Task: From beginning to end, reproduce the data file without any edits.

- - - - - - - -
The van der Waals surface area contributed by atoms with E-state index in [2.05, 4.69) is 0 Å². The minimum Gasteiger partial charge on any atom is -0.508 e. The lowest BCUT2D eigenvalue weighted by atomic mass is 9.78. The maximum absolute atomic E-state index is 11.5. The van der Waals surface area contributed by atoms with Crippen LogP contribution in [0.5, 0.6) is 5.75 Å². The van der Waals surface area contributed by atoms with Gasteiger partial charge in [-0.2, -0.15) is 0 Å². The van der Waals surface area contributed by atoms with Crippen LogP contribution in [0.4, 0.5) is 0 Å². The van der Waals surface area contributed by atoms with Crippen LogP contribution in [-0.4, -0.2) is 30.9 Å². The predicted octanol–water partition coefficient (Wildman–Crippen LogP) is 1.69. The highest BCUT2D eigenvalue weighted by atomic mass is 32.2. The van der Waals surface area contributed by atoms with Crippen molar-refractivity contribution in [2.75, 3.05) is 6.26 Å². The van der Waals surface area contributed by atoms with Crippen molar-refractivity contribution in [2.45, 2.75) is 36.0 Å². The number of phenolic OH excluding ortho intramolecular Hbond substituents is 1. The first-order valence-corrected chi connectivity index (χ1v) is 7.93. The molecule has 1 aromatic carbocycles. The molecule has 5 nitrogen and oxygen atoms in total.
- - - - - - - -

The van der Waals surface area contributed by atoms with E-state index in [2.05, 4.69) is 0 Å². The minimum Gasteiger partial charge on any atom is -0.508 e. The lowest BCUT2D eigenvalue weighted by atomic mass is 9.78. The maximum absolute atomic E-state index is 11.5. The van der Waals surface area contributed by atoms with Crippen LogP contribution in [0.5, 0.6) is 5.75 Å². The van der Waals surface area contributed by atoms with Gasteiger partial charge in [-0.2, -0.15) is 0 Å². The van der Waals surface area contributed by atoms with Crippen LogP contribution in [0.4, 0.5) is 0 Å². The van der Waals surface area contributed by atoms with Crippen LogP contribution in [-0.4, -0.2) is 30.9 Å². The predicted octanol–water partition coefficient (Wildman–Crippen LogP) is 1.69. The highest BCUT2D eigenvalue weighted by atomic mass is 32.2. The van der Waals surface area contributed by atoms with Crippen molar-refractivity contribution in [2.75, 3.05) is 6.26 Å². The van der Waals surface area contributed by atoms with Crippen molar-refractivity contribution in [2.45, 2.75) is 36.0 Å². The number of phenolic OH excluding ortho intramolecular Hbond substituents is 1. The first-order valence-corrected chi connectivity index (χ1v) is 7.93. The molecule has 1 aromatic carbocycles. The molecule has 5 nitrogen and oxygen atoms in total.